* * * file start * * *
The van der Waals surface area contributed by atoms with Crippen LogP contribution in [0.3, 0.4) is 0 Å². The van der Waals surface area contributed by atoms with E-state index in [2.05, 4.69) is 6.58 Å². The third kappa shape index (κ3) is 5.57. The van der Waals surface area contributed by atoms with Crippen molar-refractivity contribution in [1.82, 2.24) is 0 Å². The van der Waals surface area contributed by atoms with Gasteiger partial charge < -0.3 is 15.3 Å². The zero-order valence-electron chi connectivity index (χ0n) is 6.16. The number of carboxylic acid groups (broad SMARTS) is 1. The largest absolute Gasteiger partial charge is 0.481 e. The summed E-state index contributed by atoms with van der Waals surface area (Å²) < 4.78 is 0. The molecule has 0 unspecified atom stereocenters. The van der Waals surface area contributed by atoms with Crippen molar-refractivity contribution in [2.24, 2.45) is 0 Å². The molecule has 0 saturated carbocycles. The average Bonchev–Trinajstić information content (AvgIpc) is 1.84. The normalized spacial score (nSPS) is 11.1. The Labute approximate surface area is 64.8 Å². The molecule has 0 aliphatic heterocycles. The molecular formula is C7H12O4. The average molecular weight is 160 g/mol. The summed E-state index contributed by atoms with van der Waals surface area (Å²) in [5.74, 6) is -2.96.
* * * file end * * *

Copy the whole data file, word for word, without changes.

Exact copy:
The van der Waals surface area contributed by atoms with Crippen LogP contribution in [0.3, 0.4) is 0 Å². The van der Waals surface area contributed by atoms with E-state index in [2.05, 4.69) is 6.58 Å². The third kappa shape index (κ3) is 5.57. The van der Waals surface area contributed by atoms with Crippen molar-refractivity contribution in [1.82, 2.24) is 0 Å². The van der Waals surface area contributed by atoms with Gasteiger partial charge < -0.3 is 15.3 Å². The zero-order valence-electron chi connectivity index (χ0n) is 6.16. The number of carboxylic acid groups (broad SMARTS) is 1. The largest absolute Gasteiger partial charge is 0.481 e. The summed E-state index contributed by atoms with van der Waals surface area (Å²) < 4.78 is 0. The molecule has 0 unspecified atom stereocenters. The van der Waals surface area contributed by atoms with Crippen molar-refractivity contribution in [2.24, 2.45) is 0 Å². The molecule has 0 saturated carbocycles. The average Bonchev–Trinajstić information content (AvgIpc) is 1.84. The normalized spacial score (nSPS) is 11.1. The Labute approximate surface area is 64.8 Å². The molecule has 0 aliphatic heterocycles. The molecular formula is C7H12O4. The average molecular weight is 160 g/mol. The summed E-state index contributed by atoms with van der Waals surface area (Å²) in [5.74, 6) is -2.96.